Lab Canada

Research group to study cardiovascular benefits of traditional aboriginal medicine

Saskatoon, SK – June 28, 2004 – A newly formed research group at the University of Saskatchewan is working with two northern Saskatchewan Aboriginal communities to study traditional First Nations medicine that may reduce hypertension and improve heart health.

With start-up funding from the Saskatchewan Health Research Foundation and the university, the cardiovascular research group has started to gather information about 26 locally grown plants used by First Nations to combat cardiovascular disease.

"This is a unique opportunity for the university community to engage the Aboriginal community in building upon one of their great strengths – the historic and cultural tradition of using indigenous plant-based products for healing," says Rui Wang, a University of Saskatchewan physiologist who heads the group.

Professor Wang, who is trained in traditional Chinese herbal medicine, says that a research-based analysis of herbal medicine and healing practices will identify plants that hold the greatest therapeutic promise, validating anecdotal claims that plant medicine benefits heart health.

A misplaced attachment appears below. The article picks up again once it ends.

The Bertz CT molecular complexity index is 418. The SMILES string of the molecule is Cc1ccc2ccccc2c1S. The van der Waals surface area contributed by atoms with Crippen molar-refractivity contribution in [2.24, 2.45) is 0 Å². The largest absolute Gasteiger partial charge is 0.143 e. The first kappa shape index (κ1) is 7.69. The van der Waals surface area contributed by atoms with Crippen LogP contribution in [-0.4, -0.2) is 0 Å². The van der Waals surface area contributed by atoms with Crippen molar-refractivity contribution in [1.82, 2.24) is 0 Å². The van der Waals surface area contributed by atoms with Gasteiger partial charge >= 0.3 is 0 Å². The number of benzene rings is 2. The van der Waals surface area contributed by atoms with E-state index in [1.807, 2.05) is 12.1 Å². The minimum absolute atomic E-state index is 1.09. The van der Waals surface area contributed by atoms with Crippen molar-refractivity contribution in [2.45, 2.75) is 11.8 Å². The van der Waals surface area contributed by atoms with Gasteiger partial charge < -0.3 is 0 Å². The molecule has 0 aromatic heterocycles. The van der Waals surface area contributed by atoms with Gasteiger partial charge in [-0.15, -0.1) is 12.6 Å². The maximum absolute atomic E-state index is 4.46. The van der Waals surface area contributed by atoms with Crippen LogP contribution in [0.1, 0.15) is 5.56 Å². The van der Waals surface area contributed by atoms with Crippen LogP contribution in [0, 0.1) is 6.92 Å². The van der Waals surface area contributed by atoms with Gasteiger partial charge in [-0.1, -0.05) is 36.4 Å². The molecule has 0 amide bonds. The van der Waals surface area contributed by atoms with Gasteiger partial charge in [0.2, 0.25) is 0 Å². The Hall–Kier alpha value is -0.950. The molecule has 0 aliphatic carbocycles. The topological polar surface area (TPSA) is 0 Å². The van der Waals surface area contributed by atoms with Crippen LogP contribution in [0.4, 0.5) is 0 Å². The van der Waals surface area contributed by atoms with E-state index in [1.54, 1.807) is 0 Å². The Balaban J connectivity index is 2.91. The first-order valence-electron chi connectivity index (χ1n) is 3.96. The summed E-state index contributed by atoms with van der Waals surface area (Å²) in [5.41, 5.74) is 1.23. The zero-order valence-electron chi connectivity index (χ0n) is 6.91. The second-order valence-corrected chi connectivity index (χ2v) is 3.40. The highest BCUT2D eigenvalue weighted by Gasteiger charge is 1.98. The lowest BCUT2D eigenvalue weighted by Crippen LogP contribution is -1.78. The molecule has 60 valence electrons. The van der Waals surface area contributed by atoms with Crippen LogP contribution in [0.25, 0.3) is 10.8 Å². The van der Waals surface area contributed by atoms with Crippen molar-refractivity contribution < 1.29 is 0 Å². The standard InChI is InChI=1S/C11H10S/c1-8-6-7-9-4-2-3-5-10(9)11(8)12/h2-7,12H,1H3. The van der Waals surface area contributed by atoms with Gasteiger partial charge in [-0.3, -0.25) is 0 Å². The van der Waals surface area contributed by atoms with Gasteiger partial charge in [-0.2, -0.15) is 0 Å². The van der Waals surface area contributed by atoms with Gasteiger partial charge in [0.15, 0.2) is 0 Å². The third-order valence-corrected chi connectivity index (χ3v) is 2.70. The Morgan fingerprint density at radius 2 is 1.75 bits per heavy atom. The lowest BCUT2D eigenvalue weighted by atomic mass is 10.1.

In time, the group may use the Canadian Light Source synchrotron ( to identify active compounds of the most heart-healthy plants.

"The use of traditional herbal medicine is an important approach to preventing and treating cardiovascular diseases, and can be significantly enhanced by rigorous scientific research and documentation," he says.

Working with Aboriginal elders from the Lac La Ronge Band and English River First Nation, the team will interview Aboriginal healers about the effectiveness of specific plants in herbal medicine. They will find out which parts of a plant are used, and how different medicines are prepared and administered.

Professor Wang, nine members of the cardiovascular research group and other collaborators have applied for a Canadian Institutes of Health Research grant to further the research.

A total of 22 researchers from the university’s colleges of medicine, pharmacy and nutrition, nursing, and veterinary medicine make up the cardiovascular group, along with more than 12 post-doctoral fellows and 15 graduate students.

The Aboriginal herbal medicine study is only one of a number of projects the group expects to undertake. The group will conduct both basic and clinical research related to the normal functions of the cardiovascular system, as well as diseases such as hypertension, diabetes and heart failure.

Recently, three trainees working in the group’s labs were awarded grants from the Heart and Stroke Foundation. Xuming Jia will receive $63,000 over three years, while Yuan Huang and Xianfeng Sun will each receive $76,000 over two years for their research.

The cardiovascular research group is one of five new human health research groups established through a funding partnership between the Saskatchewan Health Research Foundation and Saskatchewan universities.